• Through funding, Macomb/St. Clair Michigan Works! partnered with Macomb County Community Corrections, 16th Circuit Court Drug Court and CARE of Southeastern Michigan to connect individuals affected by the opioid crisis to grant funding that can provide a number of employment related services, including: screening and career assessments; individualized employment plans and case management; career-focused workshops; self-service career navigation stations; recruitment of local employers to network; on-the-job and classroom training opportunities; and job placement assistance. Additional support services to help remove barriers to employment are also made available through this partnership, including: assistance with transportation, temporary housing, applying for medical benefits, childcare and securing identification.
  • Partnered with the 41-B District Court on a variety of initiatives focused on connecting local employers to jobs seekers including three hiring events and special preparation workshops. In addition, participants were given the incentive to have some court fees forgiven for attending events and workshops.
  • Through the Community Ventures Business Network, Michigan Works! assisted employers with human resource management by helping them address common issues including: staff turnover,  personal matters of staff that impact production, time allocated to finding resources to help employees, losing revenue due to lack of human capital, regular absenteeism and difficulties in replacing employees.
  • Staff received training from CARE of Southeastern Michigan and the St. Clair County Health Department focused on educating them about the opioid crisis, its impact on the local workforce and how to administer life-saving medications to those experiencing an overdose.
  • Maintained status as the only Michigan Works! provider to offer the Senior Community Services Program.
  • Collaborated with the Macomb County Planning and Economic Development Department to organize and host the Professional Hiring Event focused on assisting individuals dislocated by General Motors layoffs. At the event, engineering, design, IT/cybersecurity, project management, procurement and programming professionals were connected with 32 employers.
  • Revamped current and created new workshops geared towards providing job seekers with impactful information and training needed to support their endeavors. Workshops now covered by Macomb/St. Clair Michigan Works! include resume writing, interviewing skills, networking, social media practices, identifying employment barriers, job search attitude and career exploration.
  • Held sessions for individuals impacted by General Motors layoffs who are eligible for Trade Adjustment Assistance – a federal program that helps U.S. workers who lose their jobs as a result of foreign trade. These sessions focused on providing specialized job readiness services and assisting with unemployment benefit paperwork.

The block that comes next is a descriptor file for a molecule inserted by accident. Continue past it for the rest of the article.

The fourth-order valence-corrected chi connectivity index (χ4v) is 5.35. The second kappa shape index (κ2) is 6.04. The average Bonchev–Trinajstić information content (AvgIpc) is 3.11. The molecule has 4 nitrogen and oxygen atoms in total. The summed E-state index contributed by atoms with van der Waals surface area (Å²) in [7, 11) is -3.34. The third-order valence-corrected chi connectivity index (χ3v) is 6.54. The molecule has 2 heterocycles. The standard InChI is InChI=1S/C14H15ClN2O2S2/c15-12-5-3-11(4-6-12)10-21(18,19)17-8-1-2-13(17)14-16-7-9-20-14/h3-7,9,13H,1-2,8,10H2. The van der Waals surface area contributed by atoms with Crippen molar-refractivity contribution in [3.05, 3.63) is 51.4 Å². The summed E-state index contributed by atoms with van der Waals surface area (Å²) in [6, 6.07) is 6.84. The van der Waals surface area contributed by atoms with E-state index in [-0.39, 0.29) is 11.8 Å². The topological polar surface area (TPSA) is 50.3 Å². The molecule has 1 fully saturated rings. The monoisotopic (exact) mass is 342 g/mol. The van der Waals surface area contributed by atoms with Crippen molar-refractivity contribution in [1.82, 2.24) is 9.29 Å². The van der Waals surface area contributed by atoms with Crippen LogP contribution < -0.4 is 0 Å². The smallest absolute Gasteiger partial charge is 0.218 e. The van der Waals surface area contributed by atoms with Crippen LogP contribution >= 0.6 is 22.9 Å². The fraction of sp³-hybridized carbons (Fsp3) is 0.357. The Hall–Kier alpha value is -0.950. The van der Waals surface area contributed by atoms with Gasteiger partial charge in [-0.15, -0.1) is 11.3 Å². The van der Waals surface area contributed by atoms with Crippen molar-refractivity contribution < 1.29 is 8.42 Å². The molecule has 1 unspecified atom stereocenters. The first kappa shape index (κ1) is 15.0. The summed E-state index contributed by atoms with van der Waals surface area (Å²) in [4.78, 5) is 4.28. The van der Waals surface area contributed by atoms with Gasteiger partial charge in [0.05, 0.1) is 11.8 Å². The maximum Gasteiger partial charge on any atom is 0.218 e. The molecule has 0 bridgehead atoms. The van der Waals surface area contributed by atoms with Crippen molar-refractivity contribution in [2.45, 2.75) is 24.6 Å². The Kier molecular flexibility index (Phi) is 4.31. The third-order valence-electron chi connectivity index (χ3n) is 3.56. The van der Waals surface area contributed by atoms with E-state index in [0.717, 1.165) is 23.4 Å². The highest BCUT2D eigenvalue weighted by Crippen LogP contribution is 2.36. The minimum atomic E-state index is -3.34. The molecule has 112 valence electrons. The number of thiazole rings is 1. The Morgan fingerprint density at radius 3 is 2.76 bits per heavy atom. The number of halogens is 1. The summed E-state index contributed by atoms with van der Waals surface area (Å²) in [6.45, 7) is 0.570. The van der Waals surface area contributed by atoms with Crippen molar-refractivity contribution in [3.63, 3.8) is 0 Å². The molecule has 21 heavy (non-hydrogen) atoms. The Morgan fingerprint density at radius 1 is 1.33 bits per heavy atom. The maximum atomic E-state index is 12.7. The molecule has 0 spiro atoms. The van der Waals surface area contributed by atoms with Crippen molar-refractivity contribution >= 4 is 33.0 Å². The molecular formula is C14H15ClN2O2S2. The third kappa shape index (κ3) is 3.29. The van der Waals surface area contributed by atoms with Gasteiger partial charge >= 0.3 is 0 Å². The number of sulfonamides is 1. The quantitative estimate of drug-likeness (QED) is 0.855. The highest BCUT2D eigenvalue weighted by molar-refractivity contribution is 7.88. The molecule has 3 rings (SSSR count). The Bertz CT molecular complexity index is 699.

• Spearheaded a Talent Showcase for graduating high school seniors in Macomb County who are interested in skilled trades and apprenticeships. The event drew in 22 employers/companies and 35 students.
  • Macomb/St. Clair Michigan Works! partnered with Michigan Rehabilitation Services (MRS) to offer a Reverse Job Fair event during which 15 local employers met with 35 eager and qualified job seekers. Following the job fair, MRS held break-out sessions tailored to enhance employer understanding of Disability Awareness and the Americans with Disabilities Act in a lunch and learn format. 


Michigan State University Extension

  • Offered the Great Lakes Education Program (GLEP) focused on stimulating students’ interest in the Great Lakes and helping them understand their role in protecting these vital freshwater resources through a combination of classroom learning and hands-on experience. Over 1,300 students and 208 adult chaperones participated in GLEP in 2019, as well as 19 volunteers who donated 624 hours to the program.
  • The MSU Product Center Food-Ag-Bio assisted county residents in developing products and businesses in the areas of food, agriculture, natural resources and the bio-economy. To date, 61 counseling sessions took place in Macomb County to assist 29 entrepreneurs in starting new businesses and expanding existing businesses. This resulted in $171,000 in new sales and $255,000 in investments.
  • The Foreclosure Prevention program partnered with the Macomb County Treasurer’s Office to help homeowners save their homes and become more financially stable. More than 150 homeowners received one-on-one counseling sessions, entered repayment plan agreements with the Treasurer’s Office, were approved for modifications with their mortgage lender and learned how to budget during a financial crisis. Another achievement of the program was assisting homeowners through the Step Forward Michigan program, which provided 30 homeowners with the funds needed to catch up on property taxes and brought nearly $240,000 in tax dollars back into Macomb County.